He’d just started Never Say Die and I was talking to him online thinking ‘wow, I’m talking to SKiSM!’ I asked him what he had coming out and he listed a few things along with a Flux Pavilion remix. I was like ‘what are you on about? That’s me!’ He coaxed me into it. He willed this into existence. I actually played this for the first time at The End and it went down terribly. The worst you’ve ever seen a track go down. SKiSM looked at me and said ‘maybe we won’t release this’. We didn’t for a while but he needed a B-side so we thought ‘fuck it!’. The same thing happened with Sweet Shop… We dropped it and people walked out. I had to drop a Caspa record to get people back into the dance!”
DJ Fresh – Gold Dust (Flux Pavilion Remix)
Uploaded: May 20 2010
I actually hate collaborating now because my stuff sounds really shit for ages but then it comes together at the end.
“I loved the original track from his Kryptonite album, I loved the vocal version and I loved it when Fresh called me up to remix it. I just time-stretched it at 140 to see how it would sound thought ‘yeah that works’. Sometimes the most simple ideas are the best! To give you an idea of how I work, my life is a mess! I appear to be in control but my studio is total chaos. Doctor P refuses to work with me on certain co-labs because of the way I work. I actually hate collaborating now because my stuff sounds really shit for ages but then it comes together at the end.
People will say ‘oh that sounds shit!’ And I’ll say ‘you wait!’. It’s just how it rolls. And the way this came about is a classic example… I time stretched it then threw samples in, played around to see what worked. Again, I played this for the first time at Fabric and it went down sooooo badly! Fresh actually filmed it on his phone and there was loads of smoke in the club. So it looked like it went off. He showed that to Ministry and they weren’t really feeling my remix at the time. After watching it they decided to release it. They put it out as the B-side. The rest is history.”
Flux Pavilion – I Can’t Stop
Uploaded: August 6 2010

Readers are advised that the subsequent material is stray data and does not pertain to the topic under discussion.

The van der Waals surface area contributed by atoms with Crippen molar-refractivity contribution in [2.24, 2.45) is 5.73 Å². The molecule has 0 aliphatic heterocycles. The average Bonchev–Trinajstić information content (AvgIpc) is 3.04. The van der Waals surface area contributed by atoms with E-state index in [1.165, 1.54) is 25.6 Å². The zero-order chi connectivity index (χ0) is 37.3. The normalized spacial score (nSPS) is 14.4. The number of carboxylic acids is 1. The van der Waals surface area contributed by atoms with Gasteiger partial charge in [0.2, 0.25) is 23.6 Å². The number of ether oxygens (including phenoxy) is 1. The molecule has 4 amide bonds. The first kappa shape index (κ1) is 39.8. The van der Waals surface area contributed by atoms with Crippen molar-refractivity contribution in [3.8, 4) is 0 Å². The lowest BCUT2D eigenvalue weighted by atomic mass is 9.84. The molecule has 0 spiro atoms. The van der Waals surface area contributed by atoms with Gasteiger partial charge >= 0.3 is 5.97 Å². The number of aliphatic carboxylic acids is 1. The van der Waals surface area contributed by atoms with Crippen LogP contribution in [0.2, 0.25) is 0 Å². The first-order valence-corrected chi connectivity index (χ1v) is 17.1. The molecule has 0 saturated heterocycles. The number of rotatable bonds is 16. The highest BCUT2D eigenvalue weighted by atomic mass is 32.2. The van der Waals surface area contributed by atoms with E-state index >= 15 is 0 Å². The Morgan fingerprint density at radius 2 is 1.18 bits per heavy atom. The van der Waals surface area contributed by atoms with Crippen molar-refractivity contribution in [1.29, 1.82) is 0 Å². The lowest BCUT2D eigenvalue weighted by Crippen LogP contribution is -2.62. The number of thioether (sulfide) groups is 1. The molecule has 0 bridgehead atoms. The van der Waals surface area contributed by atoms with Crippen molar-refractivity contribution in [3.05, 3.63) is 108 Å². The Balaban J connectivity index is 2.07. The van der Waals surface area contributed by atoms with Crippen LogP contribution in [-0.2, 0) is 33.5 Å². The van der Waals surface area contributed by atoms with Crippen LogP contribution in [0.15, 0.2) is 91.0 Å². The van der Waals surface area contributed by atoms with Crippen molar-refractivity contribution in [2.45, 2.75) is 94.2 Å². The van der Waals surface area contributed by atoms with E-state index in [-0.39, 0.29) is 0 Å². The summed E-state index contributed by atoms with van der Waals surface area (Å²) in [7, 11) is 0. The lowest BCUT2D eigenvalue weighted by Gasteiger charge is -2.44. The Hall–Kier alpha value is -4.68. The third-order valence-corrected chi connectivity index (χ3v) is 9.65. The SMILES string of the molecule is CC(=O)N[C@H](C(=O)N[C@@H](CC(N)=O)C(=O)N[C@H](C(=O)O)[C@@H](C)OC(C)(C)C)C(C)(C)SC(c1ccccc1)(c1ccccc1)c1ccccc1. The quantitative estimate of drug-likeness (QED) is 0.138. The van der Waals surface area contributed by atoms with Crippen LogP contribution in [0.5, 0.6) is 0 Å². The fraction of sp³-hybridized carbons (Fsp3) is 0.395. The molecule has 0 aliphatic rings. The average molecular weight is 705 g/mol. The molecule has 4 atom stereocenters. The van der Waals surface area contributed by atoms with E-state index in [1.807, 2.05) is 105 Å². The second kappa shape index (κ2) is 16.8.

Go with feeling and take it. If you’re excited with an idea stick with it. That’s what I have always done and will continue to do!
“I’ve always tried to get notes and melodies into the basses. I didn’t want to smash out sounds with no real melody. That’s my general vibe; loads of different sounds coming together. Like a four-note chord, played on four different synths. Like reeds on an accordion. I’ve studied instrumentation and learnt loads of interesting things; for example you’d never put a piccolo flute and standard flute together because they sound horrible together. In fact the frequency of a piccolo flute complements an oboe. So when you’re sitting down to write a score you don’t need to hear how it sounds because you know those combinations work together beautifully. I approach synthesis in the same way and this is the first example of me implementing that technique.
Another cool thing that happened during this track was when I was talking to my housemate Odjbox. He was making hip-hop in the room next door. We were chatting to each other on the phone and he was playing music. I could hear this mad melody between what I could hear on the phone and what was coming through the wall. That mad sound was what inspired me to make I Can’t Stop. I eventually went in to his room to listen to what he was making and it was like nothing I was hearing in my head at all! A good lesson there… Go with feeling and take it. If you’re excited with an idea stick with it. That’s what I have always done and will continue to do!